The first indication that your business’s activities may come under the scrutiny of a state agency often is not a knock on the door or a phone call from an investigator or regulator. Frequently, your company will receive a warning in the form of a letter or email from a current or former employee alleging misconduct. Perhaps your business will notice a growing number of customer complaints either received directly or posted on the Internet. Or a routine audit may disclose what appear to be irregularities in the company’s books and records. The whistleblower may be a disgruntled employee, the consumer complaints may be a coincidence, or the audit may have merely disclosed sloppy recordkeeping. However, there may also be a real problem. Given the increasingly aggressive manner in which the state is policing businesses, advance warning may be an opportunity rather than an annoyance. Even in the absence of notice of possible violations, if your company transacts business in a field that is regulated, you should consider proactively creating policies to avoid regulatory problems and a compliance program. The cost of doing nothing may be substantial.
Florida’s Attorney General and the state’s regulators possess a statutory arsenal authorizing them to investigate businesses. Companies interacting with consumers and other businesses may be investigated based upon the Florida Deceptive and Unfair Trade Practices Act. Financial services companies such as banks, insurers, investment firms and mortgage brokers are heavily regulated as well. The Attorney General has investigative and enforcement authority over a wide range of business activities for the protection of the public. The Attorney General has the power to investigate and take legal action regarding mergers and acquisitions, securities offerings, advertising, pricing, consumer transactions, and the handling of electronic customer data to name a few. The Attorney General also has authority to investigate and take legal action against entities doing business with the state on allegations of presenting false claims for payment. Where such actions are filed by private citizens as a qui tam, the Attorney General can intervene. Investigations by the Attorney General include subpoena power and, in some healthcare matters, authority for on-site inspections.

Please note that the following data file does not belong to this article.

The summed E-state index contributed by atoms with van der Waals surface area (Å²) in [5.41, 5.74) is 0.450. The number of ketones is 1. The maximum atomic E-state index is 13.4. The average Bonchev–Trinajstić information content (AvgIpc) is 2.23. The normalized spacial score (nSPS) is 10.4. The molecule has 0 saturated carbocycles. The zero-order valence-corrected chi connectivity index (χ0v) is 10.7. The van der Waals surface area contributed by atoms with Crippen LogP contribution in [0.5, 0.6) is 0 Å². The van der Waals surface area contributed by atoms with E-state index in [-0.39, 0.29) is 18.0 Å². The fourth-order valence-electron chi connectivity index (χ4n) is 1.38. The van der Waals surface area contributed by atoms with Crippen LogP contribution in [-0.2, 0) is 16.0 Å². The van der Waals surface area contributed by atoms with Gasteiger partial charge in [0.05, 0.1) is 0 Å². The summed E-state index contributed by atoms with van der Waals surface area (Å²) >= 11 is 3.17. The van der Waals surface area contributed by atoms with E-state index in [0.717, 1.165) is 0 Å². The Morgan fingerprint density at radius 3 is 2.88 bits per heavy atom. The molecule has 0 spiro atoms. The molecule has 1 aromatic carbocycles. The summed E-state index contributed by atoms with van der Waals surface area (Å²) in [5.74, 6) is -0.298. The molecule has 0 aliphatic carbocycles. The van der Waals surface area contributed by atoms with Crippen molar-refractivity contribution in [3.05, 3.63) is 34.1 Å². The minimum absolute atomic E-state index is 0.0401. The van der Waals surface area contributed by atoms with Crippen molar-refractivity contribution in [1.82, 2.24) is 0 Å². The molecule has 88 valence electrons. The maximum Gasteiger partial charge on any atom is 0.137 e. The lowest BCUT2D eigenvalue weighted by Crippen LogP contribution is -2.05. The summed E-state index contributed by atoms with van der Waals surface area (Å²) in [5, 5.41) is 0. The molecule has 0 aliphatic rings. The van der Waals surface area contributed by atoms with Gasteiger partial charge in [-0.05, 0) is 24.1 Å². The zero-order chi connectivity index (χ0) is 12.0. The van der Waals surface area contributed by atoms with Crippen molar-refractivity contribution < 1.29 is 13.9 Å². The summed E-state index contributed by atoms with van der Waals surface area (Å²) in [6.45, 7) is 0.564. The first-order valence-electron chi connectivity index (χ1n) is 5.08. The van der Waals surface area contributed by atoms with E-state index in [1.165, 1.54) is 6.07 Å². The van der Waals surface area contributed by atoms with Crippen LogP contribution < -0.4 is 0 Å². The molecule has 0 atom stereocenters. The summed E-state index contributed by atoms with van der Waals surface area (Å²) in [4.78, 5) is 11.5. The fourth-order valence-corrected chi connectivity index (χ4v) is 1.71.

In her long-range planning report to the Florida Legislature, Attorney General Pam Bondi stated that her office “expects to become more involved in qui tam actions.” She also emphasized continued pursuit of “complex civil matters” to “ensure that an illegitimate operation is put out of business for its unlawful conduct.” In describing the typical resolution of her investigations, she stated: “Many of these investigations, both multi-state and Florida only, produce large settlement agreements that direct substantial funds to the state or individual Florida consumers, while simultaneously putting a halt to improper trade activities.” The Attorney General cites to a “failure of the federal antitrust enforcement agencies to be as aggressive in enforcing the federal antitrust laws” as creating an “enforcement mandate” for increased involvement in this area by the nation’s state attorneys general. She further asserts: “This trend is also an important recent development with respect to multistate consumer protection enforcement, although it is not as apparent as with antitrust enforcement.” Consequently, enforcement actions by Florida’s Attorney General, indeed by state attorney generals throughout the country, will continue to rise. As an added incentive, Congress has granted state attorneys general authority to enforce certain financial industry rules promulgated by the Federal Consumer Financial Protection Bureau.